MANAGING TASKS. From the clipboard to phones and tablets, task management has gone digital. Above, my Galaxy Tab displays active tasks that I have to do right away. The clipboard, on the other hand, lists routine daily tasks related to my business section responsibilities.

My phone’s a slave driver

It was a gentle buzz at first, “You free? Time to finish TechNotes column.” I just glanced at the reminder on the phone while in a meeting last week in a coffee shop. The reminder was repeated on the tablet. I chose “snooze” in both devices and told the app, Astrid, to remind me again in three hours.

Then the reminders came in torrents and with more pressing urgency, “It’s time (urgent task here)” and “No more snoozing! (another urgent task here)” as my phone and tablet laid out a long list of things I was supposed to do and tasks that were nearing deadline. The klaxon of notifications (my alert tone is the sound of a modem initiating and completing a connection) provided me with the push to end the meeting on schedule.

From being a device to call people and later to send messages, the phone has increasingly become our main computer.

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Rise of the personal ‘cloud’

THE long-awaited launch last April 25 of Google Drive puts into focus advances in consumer cloud computing, the term for remote computing and storage services accessible through the Internet.

Google Drive offers five gigabytes of free online storage space that can be synchronized with various devices in different platforms. This means that if you place a file in the Google Drive space in your laptop, is accessible from anywhere via your browser and in all other connected devices, even Android phones (the iOS app is still coming).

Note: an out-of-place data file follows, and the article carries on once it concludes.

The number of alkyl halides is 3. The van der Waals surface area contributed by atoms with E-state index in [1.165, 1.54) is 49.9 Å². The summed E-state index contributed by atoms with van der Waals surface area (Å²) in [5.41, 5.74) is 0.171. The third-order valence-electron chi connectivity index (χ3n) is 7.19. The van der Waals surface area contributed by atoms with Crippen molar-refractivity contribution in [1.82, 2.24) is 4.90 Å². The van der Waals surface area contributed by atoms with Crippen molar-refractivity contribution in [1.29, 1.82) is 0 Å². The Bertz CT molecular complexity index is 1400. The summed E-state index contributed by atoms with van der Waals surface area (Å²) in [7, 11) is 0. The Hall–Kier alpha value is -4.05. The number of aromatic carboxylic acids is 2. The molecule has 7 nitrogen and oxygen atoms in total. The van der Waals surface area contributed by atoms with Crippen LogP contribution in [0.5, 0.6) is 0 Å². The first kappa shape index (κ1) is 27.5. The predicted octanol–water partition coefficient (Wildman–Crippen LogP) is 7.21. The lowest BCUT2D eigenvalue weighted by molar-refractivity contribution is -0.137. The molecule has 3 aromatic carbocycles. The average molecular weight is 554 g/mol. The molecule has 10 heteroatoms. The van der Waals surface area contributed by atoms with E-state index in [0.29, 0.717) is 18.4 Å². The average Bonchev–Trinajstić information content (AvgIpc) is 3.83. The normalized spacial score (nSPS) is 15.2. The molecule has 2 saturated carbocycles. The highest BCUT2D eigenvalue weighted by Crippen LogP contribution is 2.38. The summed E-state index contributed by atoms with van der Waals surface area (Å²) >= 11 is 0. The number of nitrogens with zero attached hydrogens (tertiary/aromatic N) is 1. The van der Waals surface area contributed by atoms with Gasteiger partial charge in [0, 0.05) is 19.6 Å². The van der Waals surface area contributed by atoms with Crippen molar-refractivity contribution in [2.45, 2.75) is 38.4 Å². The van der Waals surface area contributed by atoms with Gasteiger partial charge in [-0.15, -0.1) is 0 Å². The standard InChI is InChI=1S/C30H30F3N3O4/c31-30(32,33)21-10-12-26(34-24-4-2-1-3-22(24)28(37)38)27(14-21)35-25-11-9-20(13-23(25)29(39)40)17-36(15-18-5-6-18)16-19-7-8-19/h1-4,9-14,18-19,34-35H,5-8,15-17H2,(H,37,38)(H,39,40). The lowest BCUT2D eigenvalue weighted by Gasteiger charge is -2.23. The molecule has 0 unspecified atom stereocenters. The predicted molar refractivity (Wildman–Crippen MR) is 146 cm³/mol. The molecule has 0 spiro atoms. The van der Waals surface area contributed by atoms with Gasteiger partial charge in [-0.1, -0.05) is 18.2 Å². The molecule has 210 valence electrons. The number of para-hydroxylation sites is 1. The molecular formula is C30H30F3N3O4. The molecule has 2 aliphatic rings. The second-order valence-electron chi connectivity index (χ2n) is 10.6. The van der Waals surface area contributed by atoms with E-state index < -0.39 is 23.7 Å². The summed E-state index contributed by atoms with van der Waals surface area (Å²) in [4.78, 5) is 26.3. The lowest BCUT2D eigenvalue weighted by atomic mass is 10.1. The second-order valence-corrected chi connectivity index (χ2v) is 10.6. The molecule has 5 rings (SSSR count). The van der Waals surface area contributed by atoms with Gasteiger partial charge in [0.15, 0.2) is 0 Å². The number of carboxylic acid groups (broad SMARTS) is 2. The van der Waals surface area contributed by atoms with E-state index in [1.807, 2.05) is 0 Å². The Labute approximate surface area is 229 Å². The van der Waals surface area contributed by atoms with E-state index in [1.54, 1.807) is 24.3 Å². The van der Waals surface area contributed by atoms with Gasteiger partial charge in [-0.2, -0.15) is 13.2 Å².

Google is late to the online storage space party — Dropbox, Box.net and Microsoft’s Skydrive predated it by years. But the stature of the search giant as well as the promise of tight integration with its already popular services and its mobile OS Android give it a key advantage.

I’ve been using Google Drive but I still rely on Dropbox because I work on three operating systems – Windows in the office, OSX on the laptop and Linux on my home desktop – and only Dropbox supports all three. Google Drive still does not have a Linux client and its iOS apps are still not available.

With all these offerings we are finally realizing what a Sun Microsystems employee said decades back, “the network is the computer.”

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Manage your projects, tasks with Asana

The company started by Facebook co-founder Dustin Moskovitz and programming genius Justin Rosenstein opened to the public last week its productivity product Asana, a web application that allows users to manage teams and projects.

Moskovitz is listed by Forbes as the world’s youngest billionaire, being eight days younger than Facebook co-founder Mark Zuckerberg, owing to the success of the social networking site. He was Facebook’s first chief technology officer before becoming vice president of engineering.

Rosenstein, on the other hand, led the team that built Facebook’s Like button, Bloomberg Businessweek said.

Dustin Moskovitz wants the Asana application (above) to serve as “a home screen for work in the same way that Facebook is a home screen for goofing off.” (CLICK ON PHOTO TO VIEW LARGER IMAGE)

Dustin Moskovitz wants the Asana application (above) to serve as “a home screen for work in the same way that Facebook is a home screen for goofing off.” (CLICK ON PHOTO TO VIEW LARGER IMAGE)

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